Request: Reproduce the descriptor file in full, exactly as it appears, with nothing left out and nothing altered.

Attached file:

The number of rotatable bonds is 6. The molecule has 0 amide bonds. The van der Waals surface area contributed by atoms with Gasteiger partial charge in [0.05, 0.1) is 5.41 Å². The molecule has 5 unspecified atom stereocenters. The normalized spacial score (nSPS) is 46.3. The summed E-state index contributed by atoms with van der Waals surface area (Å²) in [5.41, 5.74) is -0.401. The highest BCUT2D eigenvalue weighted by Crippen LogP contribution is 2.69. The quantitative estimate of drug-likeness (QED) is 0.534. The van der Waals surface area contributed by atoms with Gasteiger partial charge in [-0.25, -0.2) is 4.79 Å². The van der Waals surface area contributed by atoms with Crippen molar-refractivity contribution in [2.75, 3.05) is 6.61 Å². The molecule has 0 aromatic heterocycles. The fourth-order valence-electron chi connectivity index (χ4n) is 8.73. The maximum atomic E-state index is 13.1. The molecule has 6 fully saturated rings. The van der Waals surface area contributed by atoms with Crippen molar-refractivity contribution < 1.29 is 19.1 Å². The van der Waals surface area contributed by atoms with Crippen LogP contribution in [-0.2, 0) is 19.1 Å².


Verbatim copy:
The number of rotatable bonds is 6. The molecule has 0 amide bonds. The van der Waals surface area contributed by atoms with Gasteiger partial charge in [0.05, 0.1) is 5.41 Å². The molecule has 5 unspecified atom stereocenters. The normalized spacial score (nSPS) is 46.3. The summed E-state index contributed by atoms with van der Waals surface area (Å²) in [5.41, 5.74) is -0.401. The highest BCUT2D eigenvalue weighted by Crippen LogP contribution is 2.69. The quantitative estimate of drug-likeness (QED) is 0.534. The van der Waals surface area contributed by atoms with Gasteiger partial charge in [-0.25, -0.2) is 4.79 Å². The van der Waals surface area contributed by atoms with Crippen molar-refractivity contribution in [2.75, 3.05) is 6.61 Å². The molecule has 0 aromatic heterocycles. The fourth-order valence-electron chi connectivity index (χ4n) is 8.73. The maximum atomic E-state index is 13.1. The molecule has 6 fully saturated rings. The van der Waals surface area contributed by atoms with Crippen molar-refractivity contribution < 1.29 is 19.1 Å². The van der Waals surface area contributed by atoms with Crippen LogP contribution in [-0.2, 0) is 19.1 Å².